5 March 2018

The Butcher's Hook / Janet Ellis

Told in the first person, so we are privy to our heroine's thoughts and feelings, The Butcher's Hook is a profoundly disturbing novel, a warped coming-of-age story. You see, nineteen-year-old Anne Jaccob is a singularly determined young woman.

Alas, things haven't gone well in her affluent family home since the death of her beloved little brother. Her parents have grown apart, and even the birth of a new daughter after multiple miscarriages cannot console her gloomy father. 

Anne had an isolated childhood. As was not uncommon in the late 18th century, she did have a tutor for some years, but this arrangement ended rather abruptly... She is bright but gauche, with a certain unawareness — or is it a disregard? — for social niceties. She more than makes up for this defect with her strong will, thirst for freedom, and passionate nature.

What promised to be an uneventful life takes an unexpected turn when Anne suddenly develops an obsession with Fub, the young man who delivers meat to the house. At last, some excitement!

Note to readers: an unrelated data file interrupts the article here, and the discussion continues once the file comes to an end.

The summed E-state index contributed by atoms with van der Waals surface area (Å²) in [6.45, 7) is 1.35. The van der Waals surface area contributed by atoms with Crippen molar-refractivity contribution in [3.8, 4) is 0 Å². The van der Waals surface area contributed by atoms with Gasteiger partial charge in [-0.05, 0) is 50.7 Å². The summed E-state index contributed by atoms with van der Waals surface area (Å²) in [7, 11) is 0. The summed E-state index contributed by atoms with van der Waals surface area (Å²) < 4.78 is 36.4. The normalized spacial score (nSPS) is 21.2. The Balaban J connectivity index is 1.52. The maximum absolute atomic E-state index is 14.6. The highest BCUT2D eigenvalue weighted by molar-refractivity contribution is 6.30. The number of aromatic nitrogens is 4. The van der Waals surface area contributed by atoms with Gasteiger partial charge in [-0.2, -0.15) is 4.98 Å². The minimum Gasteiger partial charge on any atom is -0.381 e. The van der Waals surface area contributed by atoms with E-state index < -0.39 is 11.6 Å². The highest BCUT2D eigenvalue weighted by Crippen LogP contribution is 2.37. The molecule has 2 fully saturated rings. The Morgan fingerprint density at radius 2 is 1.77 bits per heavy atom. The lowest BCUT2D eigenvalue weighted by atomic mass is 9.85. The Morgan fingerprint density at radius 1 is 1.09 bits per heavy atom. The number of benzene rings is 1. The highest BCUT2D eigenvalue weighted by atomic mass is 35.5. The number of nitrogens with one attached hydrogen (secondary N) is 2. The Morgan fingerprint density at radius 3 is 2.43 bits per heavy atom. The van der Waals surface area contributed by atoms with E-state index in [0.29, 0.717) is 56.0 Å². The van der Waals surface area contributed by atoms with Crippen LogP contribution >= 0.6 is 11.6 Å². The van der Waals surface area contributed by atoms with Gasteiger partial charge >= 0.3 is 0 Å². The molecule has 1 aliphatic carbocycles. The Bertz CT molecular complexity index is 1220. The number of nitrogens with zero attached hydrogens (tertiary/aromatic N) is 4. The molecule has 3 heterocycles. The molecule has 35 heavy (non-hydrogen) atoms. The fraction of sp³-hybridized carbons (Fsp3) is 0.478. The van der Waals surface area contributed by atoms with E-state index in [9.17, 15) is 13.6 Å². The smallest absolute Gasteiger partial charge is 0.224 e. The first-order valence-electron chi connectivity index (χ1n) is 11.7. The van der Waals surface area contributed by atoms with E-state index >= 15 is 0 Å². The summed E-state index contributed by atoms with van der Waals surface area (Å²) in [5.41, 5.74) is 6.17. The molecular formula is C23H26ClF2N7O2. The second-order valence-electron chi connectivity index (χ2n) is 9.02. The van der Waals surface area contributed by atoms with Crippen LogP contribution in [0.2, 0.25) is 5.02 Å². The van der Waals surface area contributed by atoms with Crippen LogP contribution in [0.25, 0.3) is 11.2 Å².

Perhaps out of boredom, Anne has always taken childish delight in lying, anticipating with glee the trouble this will stir. Well, trouble is certainly in the air after the introduction of Mr Onions, the simpering, creepy gentleman her father intends her to marry, which seriously interferes with her projects. Ever resourceful, and never a princess in need of rescuing, Anne takes matters into her own hands.

There is one major element that irritates me about this novel: all of the characters speak using the same language register. There are no linguistic disparities between characters who stand on opposite sides of the social scale or originate from different countries; the one exception is a Scottish man's pronounciation of "Anne," which is alluded to in passing. How credible is it that Fub, an illiterate young man from the countryside, speaks in the same way as Anne, who is from a well-to-do family and received private education for some years? As a translator, I am especially sensitive to linguistic subtleties, so it really grates when an author somehow fails to take social, economical, geographical and other factors into account when working on dialogue.

Be warned: this book abounds in vivid descriptions of sights and smells, and includes scenes of butchering (NOT VEGAN FRIENDLY!!!) as well as, um, lively sexual content.

I borrowed this book from my library network through ILL.

Rating: ***

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